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A Resource Guide to Copyright and Fair Use in the Classroom

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Melisa Dennis

on 14 April 2011

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Transcript of A Resource Guide to Copyright and Fair Use in the Classroom

A Resource Guide to
Copyright & Fair Use
in the Classroom Not a copyright expert
Melissa Dennis
Outreach &
Instruction Librarian
Assistant Professor
mdennis@olemiss.edu experts exist so we don't have to know everything! http://www.academicimpressions.com/PDF/0511-copyrights.pdf We just have to know...
Where to start? http://www.olemiss.edu/depts/general_library/ http://www.knowyourcopyrights.org/bm~doc/kycrbrochure.pdf Know your rights Pamela Williamson
Curator of Visual Collections and Assistant Professor

1. Usage fees apply when publishing from Archives and Special Collections materials
2. Do not wait until the last minute to request an item. It takes time to get the correct paperwork signed and fees paid
Judy Greenwood
Interlibrary Loan & Document Delivery Librarian
Assistant Professor
University of Mississippi Libraries
phone: 662-915-7936
Keep It Simple —
Link When Possible Fair Use —
Weigh Your Rights 1. Purpose and character: If your use is for teaching
at a nonprofit educational institution, this is a factor
favoring fair use.The scale tips further in favor of
fair use if access is restricted to your students.
2. Nature of copyrighted work: Is the work factbased,
published, or out-of-print? These factors
weigh in favor of fair use.
3. Amount used: Using a small portion of a whole
work would weigh toward fairness. But sometimes
it may be fair to use an entire work (such as an
image) if it is needed for your instructional purpose.
4. Market effect: A use is more likely to be fair if it
does not harm the potential market for or value of
the copyrighted work.But if it does, this could weigh
more heavily against fair use than the other factors. Distance education
Although a specific copyright exemption known
as the TEACH Act* may apply, its rigorous
requirements have prompted most instructors to
rely primarily on fair use to display or perform
works in distance education (e.g., online or over
cable TV).
To evaluate the fair use option,weigh the four
factors described at left. If you judge the use to be fair,
you may use the work in your class.
In all cases, the copy of the work that is displayed
or performed must have been lawfully made. That
means, for example, you can display a video borrowed
from your library’s collection. http://www.copyright.com/Services/copyrightoncampus/basics/teach.html Bambi McLeskey
Senior Library Assistant
balange@olemiss.edu http://www.librarycopyright.net/digitalslider/ “Course materials available through this system may protected by copyright law. This material is only for the use of students enrolled in the specific course(s), and must be used in accordance with the United States Copyright Act, Title 17 of the U.S. Code. Protected materials on this site may not be retained on the user’s computer or other electronic storage device for longer than the duration of the specific class for which they are assigned, nor further disseminated by the user to any other persons.” – Notice for Blackboard and iTunesU pages, Scholarly Communications Toolkit, Duke University. Examples of Fair Use from copyright.com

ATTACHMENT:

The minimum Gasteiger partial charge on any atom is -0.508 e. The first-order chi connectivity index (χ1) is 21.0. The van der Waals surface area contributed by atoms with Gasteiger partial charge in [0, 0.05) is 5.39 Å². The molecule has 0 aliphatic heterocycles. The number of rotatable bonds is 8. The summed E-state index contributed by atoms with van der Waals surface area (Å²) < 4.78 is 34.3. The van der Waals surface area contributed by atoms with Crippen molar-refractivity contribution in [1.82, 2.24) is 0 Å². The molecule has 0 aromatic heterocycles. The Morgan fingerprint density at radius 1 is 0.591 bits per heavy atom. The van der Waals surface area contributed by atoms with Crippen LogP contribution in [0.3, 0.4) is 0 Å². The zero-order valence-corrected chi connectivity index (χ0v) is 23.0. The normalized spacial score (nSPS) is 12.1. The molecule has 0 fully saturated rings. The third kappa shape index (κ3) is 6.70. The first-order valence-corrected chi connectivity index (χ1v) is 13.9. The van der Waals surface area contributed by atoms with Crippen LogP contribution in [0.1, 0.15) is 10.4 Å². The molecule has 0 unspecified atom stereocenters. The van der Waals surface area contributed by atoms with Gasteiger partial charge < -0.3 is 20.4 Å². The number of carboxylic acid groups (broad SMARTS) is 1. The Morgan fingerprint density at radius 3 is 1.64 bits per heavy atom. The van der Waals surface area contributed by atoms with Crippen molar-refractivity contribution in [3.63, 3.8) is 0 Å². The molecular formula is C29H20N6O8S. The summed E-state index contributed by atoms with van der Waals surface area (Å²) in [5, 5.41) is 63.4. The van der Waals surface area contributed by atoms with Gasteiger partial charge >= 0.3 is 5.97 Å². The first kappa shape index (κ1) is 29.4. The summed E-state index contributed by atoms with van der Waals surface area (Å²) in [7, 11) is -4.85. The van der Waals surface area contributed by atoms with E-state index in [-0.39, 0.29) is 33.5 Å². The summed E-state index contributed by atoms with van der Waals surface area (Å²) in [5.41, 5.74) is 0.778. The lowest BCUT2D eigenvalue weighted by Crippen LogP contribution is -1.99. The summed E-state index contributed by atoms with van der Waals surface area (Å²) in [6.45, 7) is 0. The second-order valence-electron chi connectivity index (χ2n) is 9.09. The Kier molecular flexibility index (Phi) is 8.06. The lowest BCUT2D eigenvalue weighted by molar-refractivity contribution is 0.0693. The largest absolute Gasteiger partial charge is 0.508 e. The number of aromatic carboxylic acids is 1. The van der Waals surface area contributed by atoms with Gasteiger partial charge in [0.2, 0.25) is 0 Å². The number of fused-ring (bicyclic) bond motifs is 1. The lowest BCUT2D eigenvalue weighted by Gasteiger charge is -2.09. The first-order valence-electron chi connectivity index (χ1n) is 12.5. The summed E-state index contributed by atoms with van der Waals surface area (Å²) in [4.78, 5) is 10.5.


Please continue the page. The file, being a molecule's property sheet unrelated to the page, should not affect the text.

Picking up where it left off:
Quotation of excerpts in a review or criticism for purposes of illustration or comment.
Quotation of short passages in a scholarly or technical work for illustration or clarification of the author's observations.
Reproduction of material for classroom use where the reproduction was unexpected and spontaneous–for example, where an article in the morning's paper is directly relevant to that day's class topic.
Use in a parody of short portions of the work itself.
A summary of an address or article, which may include quotations of short passages of the copyrighted work. William Thomas Wilkins
Mississippi Law Research Institute
283-G Kinard Hall
915-7775 examples from Kevin Smith's blog... Q – I have two journal articles that I want every student in my class to read. May I make enough copies for everyone and hand them out? What about putting them in the Library’s e-Reserves system? The Library subscribes to both of the journals from which the articles are taken.
http://blogs.library.duke.edu/scholcomm/2006/12/26/copying-readings-for-students/ Q – Since I am allowed to show a video in class to my students, can I also put a digital version of that same film into my course Blackboard site where enrolled students can watch at their convenience?
http://www.copyright.com/Services/copyrightoncampus/content/ill_contu.html http://blogs.library.duke.edu/scholcomm/files/2007/12/copyright-review-flow-chart-v3x.pdf YouTube Video Clip: A Fair(y) Use Tale
by Eric Faden http://www.olemiss.edu/depts/general_library/files/distance/distance.html The Mississippi Law Research Institute, a department of the UM School of Law, provides intellectual property support to Mississippi's public universities. Will Wilkins and Meaghin Burke at the Institute are available to administrators, faculty and students with questions concerning copyright, trademark and patent protection. The Institute has assisted in clarifying issues for this community ranging from fair use of someone's materials in class or publications to information on how to register trademarks and copyrights with the federal government. http://www.olemiss.edu/gradschool/2010%20forms/thesis_diss/CopyrightGuide.pdf
http://www.loc.gov/rr/print/195_copr.html#search http://www.centerforsocialmedia.org/fair-use/related-materials/codes/code-best-practices-fair-use-online-video
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